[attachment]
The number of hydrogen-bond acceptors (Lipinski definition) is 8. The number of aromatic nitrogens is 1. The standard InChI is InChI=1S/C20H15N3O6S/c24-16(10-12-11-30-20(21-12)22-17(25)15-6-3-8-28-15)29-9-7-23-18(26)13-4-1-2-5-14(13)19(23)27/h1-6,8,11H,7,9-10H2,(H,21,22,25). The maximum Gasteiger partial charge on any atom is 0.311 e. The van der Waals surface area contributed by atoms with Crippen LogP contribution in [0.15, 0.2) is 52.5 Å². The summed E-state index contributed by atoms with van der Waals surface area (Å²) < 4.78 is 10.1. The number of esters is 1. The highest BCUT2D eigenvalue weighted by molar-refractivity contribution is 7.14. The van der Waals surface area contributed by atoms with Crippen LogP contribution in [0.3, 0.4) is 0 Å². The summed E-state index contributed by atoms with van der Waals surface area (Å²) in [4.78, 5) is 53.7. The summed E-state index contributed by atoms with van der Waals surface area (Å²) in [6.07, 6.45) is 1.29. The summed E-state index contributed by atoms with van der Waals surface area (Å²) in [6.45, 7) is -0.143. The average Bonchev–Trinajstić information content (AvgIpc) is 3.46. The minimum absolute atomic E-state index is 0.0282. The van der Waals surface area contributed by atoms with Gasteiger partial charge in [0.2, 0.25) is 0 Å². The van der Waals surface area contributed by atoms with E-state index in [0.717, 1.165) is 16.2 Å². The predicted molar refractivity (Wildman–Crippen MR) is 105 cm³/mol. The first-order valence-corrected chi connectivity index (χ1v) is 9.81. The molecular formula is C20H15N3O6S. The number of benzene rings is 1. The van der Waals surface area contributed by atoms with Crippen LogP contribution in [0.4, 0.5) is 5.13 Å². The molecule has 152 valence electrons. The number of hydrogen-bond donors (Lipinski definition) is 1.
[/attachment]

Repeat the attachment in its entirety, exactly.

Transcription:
The number of hydrogen-bond acceptors (Lipinski definition) is 8. The number of aromatic nitrogens is 1. The standard InChI is InChI=1S/C20H15N3O6S/c24-16(10-12-11-30-20(21-12)22-17(25)15-6-3-8-28-15)29-9-7-23-18(26)13-4-1-2-5-14(13)19(23)27/h1-6,8,11H,7,9-10H2,(H,21,22,25). The maximum Gasteiger partial charge on any atom is 0.311 e. The van der Waals surface area contributed by atoms with Crippen LogP contribution in [0.15, 0.2) is 52.5 Å². The summed E-state index contributed by atoms with van der Waals surface area (Å²) < 4.78 is 10.1. The number of esters is 1. The highest BCUT2D eigenvalue weighted by molar-refractivity contribution is 7.14. The van der Waals surface area contributed by atoms with Crippen LogP contribution in [0.3, 0.4) is 0 Å². The summed E-state index contributed by atoms with van der Waals surface area (Å²) in [4.78, 5) is 53.7. The summed E-state index contributed by atoms with van der Waals surface area (Å²) in [6.07, 6.45) is 1.29. The summed E-state index contributed by atoms with van der Waals surface area (Å²) in [6.45, 7) is -0.143. The average Bonchev–Trinajstić information content (AvgIpc) is 3.46. The minimum absolute atomic E-state index is 0.0282. The van der Waals surface area contributed by atoms with Gasteiger partial charge in [0.2, 0.25) is 0 Å². The van der Waals surface area contributed by atoms with E-state index in [0.717, 1.165) is 16.2 Å². The predicted molar refractivity (Wildman–Crippen MR) is 105 cm³/mol. The first-order valence-corrected chi connectivity index (χ1v) is 9.81. The molecular formula is C20H15N3O6S. The number of benzene rings is 1. The van der Waals surface area contributed by atoms with Crippen LogP contribution in [0.4, 0.5) is 5.13 Å². The molecule has 152 valence electrons. The number of hydrogen-bond donors (Lipinski definition) is 1.